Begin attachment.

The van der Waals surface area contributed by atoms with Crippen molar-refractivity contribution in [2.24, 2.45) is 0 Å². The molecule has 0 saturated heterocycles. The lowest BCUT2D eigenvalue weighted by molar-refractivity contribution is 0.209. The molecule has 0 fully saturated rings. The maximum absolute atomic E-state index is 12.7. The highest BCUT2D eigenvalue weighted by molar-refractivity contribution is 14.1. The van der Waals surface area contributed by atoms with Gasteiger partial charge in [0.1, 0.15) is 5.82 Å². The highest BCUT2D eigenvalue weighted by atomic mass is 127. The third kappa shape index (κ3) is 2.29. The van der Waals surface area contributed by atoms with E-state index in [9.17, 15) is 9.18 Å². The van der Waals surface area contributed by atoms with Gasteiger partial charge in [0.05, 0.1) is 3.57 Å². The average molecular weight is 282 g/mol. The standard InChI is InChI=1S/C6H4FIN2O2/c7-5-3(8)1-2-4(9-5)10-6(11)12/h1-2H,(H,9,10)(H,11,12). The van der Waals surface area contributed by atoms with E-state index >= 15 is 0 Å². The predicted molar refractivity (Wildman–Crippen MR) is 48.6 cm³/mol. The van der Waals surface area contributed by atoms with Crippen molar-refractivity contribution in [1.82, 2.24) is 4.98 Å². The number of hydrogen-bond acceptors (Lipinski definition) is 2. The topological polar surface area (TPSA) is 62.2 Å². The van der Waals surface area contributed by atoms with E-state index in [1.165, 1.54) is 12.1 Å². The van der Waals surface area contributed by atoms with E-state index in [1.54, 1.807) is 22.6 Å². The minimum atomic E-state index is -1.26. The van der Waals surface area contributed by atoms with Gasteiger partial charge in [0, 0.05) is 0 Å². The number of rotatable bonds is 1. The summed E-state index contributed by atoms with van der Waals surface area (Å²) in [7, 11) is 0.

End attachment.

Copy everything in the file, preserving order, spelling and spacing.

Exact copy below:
The van der Waals surface area contributed by atoms with Crippen molar-refractivity contribution in [2.24, 2.45) is 0 Å². The molecule has 0 saturated heterocycles. The lowest BCUT2D eigenvalue weighted by molar-refractivity contribution is 0.209. The molecule has 0 fully saturated rings. The maximum absolute atomic E-state index is 12.7. The highest BCUT2D eigenvalue weighted by molar-refractivity contribution is 14.1. The van der Waals surface area contributed by atoms with Gasteiger partial charge in [0.1, 0.15) is 5.82 Å². The highest BCUT2D eigenvalue weighted by atomic mass is 127. The third kappa shape index (κ3) is 2.29. The van der Waals surface area contributed by atoms with E-state index in [9.17, 15) is 9.18 Å². The van der Waals surface area contributed by atoms with Gasteiger partial charge in [0.05, 0.1) is 3.57 Å². The average molecular weight is 282 g/mol. The standard InChI is InChI=1S/C6H4FIN2O2/c7-5-3(8)1-2-4(9-5)10-6(11)12/h1-2H,(H,9,10)(H,11,12). The van der Waals surface area contributed by atoms with E-state index >= 15 is 0 Å². The predicted molar refractivity (Wildman–Crippen MR) is 48.6 cm³/mol. The van der Waals surface area contributed by atoms with Crippen molar-refractivity contribution in [1.82, 2.24) is 4.98 Å². The number of hydrogen-bond acceptors (Lipinski definition) is 2. The topological polar surface area (TPSA) is 62.2 Å². The van der Waals surface area contributed by atoms with E-state index in [1.165, 1.54) is 12.1 Å². The van der Waals surface area contributed by atoms with E-state index in [1.54, 1.807) is 22.6 Å². The minimum atomic E-state index is -1.26. The van der Waals surface area contributed by atoms with Gasteiger partial charge in [0, 0.05) is 0 Å². The number of rotatable bonds is 1. The summed E-state index contributed by atoms with van der Waals surface area (Å²) in [7, 11) is 0.